Long COVID-19 patients often reported anosmia as one of the predominant persisting symptoms. Recent findings have shown that anosmia is associated with neurological dysregulations. However, the involvement of the autonomic nervous system (ANS), which can aggregate all the long COVID-19 neurological symptoms, including anosmia, has not received much attention in the literature. Dysautonomia is characterized by the failure of the activities of components in the ANS. Long COVID-19 anosmia fatigue could result from damage to olfactory sensory neurons, leading to an augmentation in the resistance to cerebrospinal fluid outflow by the cribriform plate, and further causing congestion of the glymphatic system with subsequent toxic build-up in the brain. Studies have shown that anosmia was an important neurologic symptom described in long COVID-19 in association with potential COVID-19 neurotropism. SARS-CoV-2 can either travel via peripheral blood vessels causing endothelial dysfunction, triggering coagulation cascade and multiple organ dysfunction, or reach the systemic circulation and take a different route to the blood–brain barrier, damaging the blood–brain barrier and leading to neuroinflammation and neuronal excitotoxicity. SARS-CoV-2 entry via the olfactory epithelium and the increase in the expression of TMPRSS2 with ACE2 facilitates SARS-CoV-2 neurotropism and then dysautonomia in long COVID-19 patients. Due to this effect, patients with anosmia persisting 3 months after COVID-19 diagnosis showed extensive destruction of the olfactory epithelium. Persistent anosmia observed among long COVID-19 patients may be involved by a cascade of effects generated by dysautonomia leading to ACE2 antibodies enhancing a persistent immune activation. Full article
(This article belongs to the Special Issue Long-Term COVID-19: The Lasting Health Impacts of COVID-19)
Review
Changes in EEG Recordings in COVID-19 Patients as a Basis for More Accurate QEEG Diagnostics and EEG Neurofeedback Therapy: A Systematic Review
J. Clin. Med. 2021, 10(6), 1300; https://doi.org/10.3390/jcm10061300 - 22 Mar 2021
Cited by 10 | Viewed by 3258
Abstract
Introduction and purpose: The SARS-CoV-2 virus is able to cause abnormalities in the functioning of the nervous system and induce neurological symptoms with the features of encephalopathy, disturbances of consciousness and concentration and a reduced ability to sense taste and smell as well [...] Read more.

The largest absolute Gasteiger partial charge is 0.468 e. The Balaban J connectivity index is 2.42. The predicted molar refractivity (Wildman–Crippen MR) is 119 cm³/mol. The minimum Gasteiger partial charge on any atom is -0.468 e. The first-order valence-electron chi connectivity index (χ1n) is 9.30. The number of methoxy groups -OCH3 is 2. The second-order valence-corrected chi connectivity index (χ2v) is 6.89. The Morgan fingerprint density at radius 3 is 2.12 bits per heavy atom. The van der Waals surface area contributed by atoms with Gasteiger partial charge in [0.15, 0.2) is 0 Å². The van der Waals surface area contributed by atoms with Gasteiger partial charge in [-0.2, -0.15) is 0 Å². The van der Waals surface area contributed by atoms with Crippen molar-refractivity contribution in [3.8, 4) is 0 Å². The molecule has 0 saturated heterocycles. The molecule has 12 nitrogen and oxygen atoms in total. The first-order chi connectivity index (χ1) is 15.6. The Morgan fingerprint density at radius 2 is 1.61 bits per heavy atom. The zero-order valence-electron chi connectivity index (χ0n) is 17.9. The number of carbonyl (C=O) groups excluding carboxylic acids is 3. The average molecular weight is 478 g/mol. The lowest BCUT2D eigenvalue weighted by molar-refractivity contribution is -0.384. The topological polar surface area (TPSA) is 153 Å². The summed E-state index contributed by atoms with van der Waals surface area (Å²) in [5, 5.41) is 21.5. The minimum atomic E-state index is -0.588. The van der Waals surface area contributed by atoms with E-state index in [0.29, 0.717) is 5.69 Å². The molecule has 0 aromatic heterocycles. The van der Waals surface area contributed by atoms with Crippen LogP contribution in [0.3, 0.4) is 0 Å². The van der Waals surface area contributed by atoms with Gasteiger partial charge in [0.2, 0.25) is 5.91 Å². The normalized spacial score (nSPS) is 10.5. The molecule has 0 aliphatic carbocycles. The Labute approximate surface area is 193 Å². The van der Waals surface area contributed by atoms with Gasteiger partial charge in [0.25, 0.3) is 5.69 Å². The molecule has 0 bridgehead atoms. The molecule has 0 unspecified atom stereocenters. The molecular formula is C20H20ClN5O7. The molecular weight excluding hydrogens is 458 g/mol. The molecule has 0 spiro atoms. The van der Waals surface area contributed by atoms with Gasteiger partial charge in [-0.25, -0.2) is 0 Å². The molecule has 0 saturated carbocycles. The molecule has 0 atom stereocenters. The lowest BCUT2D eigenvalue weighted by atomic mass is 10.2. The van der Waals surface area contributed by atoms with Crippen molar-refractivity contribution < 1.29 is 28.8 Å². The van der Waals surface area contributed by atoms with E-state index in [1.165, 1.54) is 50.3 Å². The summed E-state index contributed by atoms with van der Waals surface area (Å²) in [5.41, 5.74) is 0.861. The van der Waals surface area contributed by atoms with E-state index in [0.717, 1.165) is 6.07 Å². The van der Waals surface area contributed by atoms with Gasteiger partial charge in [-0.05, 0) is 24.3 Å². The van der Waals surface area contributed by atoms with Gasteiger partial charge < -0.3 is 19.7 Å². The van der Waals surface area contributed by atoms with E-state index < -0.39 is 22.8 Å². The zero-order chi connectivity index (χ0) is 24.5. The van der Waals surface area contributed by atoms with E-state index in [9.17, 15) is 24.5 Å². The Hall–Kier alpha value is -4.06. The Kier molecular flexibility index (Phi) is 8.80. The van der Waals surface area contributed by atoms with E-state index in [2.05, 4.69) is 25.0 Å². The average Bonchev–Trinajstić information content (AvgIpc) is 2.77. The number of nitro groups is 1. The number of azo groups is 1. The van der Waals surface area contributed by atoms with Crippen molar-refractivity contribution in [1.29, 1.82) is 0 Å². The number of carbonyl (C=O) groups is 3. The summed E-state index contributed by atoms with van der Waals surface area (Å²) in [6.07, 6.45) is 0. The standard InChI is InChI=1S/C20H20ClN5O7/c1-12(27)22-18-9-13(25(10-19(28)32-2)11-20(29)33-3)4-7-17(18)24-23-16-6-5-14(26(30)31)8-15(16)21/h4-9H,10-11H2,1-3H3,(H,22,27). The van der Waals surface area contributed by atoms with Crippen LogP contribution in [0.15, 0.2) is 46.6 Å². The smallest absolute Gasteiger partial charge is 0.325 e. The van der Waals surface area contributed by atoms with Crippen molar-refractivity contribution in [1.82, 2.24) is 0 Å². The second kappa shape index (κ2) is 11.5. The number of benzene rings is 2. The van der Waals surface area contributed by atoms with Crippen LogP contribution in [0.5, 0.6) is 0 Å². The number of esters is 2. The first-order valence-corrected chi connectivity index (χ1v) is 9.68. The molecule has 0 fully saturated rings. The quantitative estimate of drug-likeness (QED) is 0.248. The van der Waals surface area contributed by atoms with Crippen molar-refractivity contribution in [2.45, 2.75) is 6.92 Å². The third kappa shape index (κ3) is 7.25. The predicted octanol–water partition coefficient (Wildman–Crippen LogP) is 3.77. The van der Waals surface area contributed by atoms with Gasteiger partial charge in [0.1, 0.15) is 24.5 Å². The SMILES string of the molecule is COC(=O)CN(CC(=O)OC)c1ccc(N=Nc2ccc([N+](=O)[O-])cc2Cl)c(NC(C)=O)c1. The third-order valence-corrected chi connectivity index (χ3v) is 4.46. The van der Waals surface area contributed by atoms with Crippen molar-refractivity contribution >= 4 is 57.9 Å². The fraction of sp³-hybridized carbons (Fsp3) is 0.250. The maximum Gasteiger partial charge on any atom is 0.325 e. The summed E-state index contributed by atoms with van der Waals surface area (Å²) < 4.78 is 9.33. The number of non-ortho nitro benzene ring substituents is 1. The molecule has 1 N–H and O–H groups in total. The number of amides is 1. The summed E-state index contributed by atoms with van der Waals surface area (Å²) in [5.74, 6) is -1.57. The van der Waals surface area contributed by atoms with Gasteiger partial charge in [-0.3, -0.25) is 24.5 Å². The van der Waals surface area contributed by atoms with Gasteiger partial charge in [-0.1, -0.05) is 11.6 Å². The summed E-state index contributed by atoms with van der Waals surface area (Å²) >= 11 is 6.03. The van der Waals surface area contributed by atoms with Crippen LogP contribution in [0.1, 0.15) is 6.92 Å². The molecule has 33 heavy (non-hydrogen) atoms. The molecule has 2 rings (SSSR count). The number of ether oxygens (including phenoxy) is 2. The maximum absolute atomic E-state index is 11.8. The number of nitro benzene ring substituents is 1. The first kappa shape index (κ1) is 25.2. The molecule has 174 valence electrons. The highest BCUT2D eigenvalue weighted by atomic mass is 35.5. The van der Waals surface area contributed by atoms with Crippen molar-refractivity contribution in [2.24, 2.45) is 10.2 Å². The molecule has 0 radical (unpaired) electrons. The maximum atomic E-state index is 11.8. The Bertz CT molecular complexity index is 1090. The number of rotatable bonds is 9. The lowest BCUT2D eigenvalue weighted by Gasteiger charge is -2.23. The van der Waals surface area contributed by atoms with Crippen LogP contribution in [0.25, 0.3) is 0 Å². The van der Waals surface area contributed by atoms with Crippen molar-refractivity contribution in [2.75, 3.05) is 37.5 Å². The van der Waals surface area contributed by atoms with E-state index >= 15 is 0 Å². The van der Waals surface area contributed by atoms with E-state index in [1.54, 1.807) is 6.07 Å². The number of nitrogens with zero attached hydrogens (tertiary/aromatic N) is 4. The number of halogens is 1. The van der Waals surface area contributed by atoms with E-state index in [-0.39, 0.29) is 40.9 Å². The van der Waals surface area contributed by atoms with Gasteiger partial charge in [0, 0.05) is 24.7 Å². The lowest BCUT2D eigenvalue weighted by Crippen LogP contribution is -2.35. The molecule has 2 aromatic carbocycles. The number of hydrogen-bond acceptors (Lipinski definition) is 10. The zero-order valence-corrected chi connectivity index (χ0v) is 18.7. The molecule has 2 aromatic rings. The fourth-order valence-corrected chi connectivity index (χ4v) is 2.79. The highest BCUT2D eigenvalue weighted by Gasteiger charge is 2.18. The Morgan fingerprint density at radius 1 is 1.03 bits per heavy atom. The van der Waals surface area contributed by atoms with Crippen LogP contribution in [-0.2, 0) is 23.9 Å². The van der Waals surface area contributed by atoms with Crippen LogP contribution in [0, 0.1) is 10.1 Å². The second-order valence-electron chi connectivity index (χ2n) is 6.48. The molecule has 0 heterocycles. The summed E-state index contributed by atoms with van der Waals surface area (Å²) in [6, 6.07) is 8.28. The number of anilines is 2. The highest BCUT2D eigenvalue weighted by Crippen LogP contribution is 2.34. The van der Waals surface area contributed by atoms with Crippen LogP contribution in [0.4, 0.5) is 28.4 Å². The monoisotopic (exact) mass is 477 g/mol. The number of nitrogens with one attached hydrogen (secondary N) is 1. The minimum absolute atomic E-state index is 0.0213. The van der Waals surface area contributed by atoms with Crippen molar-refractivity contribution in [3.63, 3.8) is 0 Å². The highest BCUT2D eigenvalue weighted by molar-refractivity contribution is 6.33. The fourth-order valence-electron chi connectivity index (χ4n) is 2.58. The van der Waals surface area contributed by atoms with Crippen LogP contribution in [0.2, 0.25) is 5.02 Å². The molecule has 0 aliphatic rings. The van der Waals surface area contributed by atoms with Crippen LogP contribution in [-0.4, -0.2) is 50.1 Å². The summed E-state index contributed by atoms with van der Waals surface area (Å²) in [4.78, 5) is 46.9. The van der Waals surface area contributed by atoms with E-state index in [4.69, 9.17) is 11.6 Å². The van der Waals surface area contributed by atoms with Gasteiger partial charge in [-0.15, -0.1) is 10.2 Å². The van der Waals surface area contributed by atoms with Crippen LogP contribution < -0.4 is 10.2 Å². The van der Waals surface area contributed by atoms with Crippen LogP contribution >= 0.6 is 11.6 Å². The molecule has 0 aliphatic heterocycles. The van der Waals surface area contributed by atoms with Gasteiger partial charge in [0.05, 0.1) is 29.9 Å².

Introduction and purpose: The SARS-CoV-2 virus is able to cause abnormalities in the functioning of the nervous system and induce neurological symptoms with the features of encephalopathy, disturbances of consciousness and concentration and a reduced ability to sense taste and smell as well as headaches. One of the methods of detecting these types of changes in COVID-19 patients is an electroencephalogram (EEG) test, which allows information to be obtained about the functioning of the brain as well as diagnosing diseases and predicting their consequences. The aim of the study was to review the latest research on changes in EEG in patients with COVID-19 as a basis for further quantitative electroencephalogram (QEEG) diagnostics and EEG neurofeedback training. Description of the state of knowledge: Based on the available scientific literature using the PubMed database from 2020 and early 2021 regarding changes in the EEG records in patients with COVID-19, 17 publications were included in the analysis. In patients who underwent an EEG test, changes in the frontal area were observed. A few patients were not found to be responsive to external stimuli. Additionally, a previously non-emerging, uncommon pattern in the form of continuous, slightly asymmetric, monomorphic, biphasic and slow delta waves occurred. Conclusion: The results of this analysis clearly indicate that the SARS-CoV-2 virus causes changes in the nervous system that can be manifested and detected in the EEG record. The small number of available articles, the small number of research groups and the lack of control groups suggest the need for further research regarding the short and long term neurological effects of the SARS-CoV-2 virus and the need for unquestionable confirmation that observed changes were caused by the virus per se and did not occur before. The presented studies described non-specific patterns appearing in encephalograms in patients with COVID-19. These observations are the basis for more accurate QEEG diagnostics and EEG neurofeedback training. Full article
(This article belongs to the Special Issue Long-Term COVID-19: The Lasting Health Impacts of COVID-19)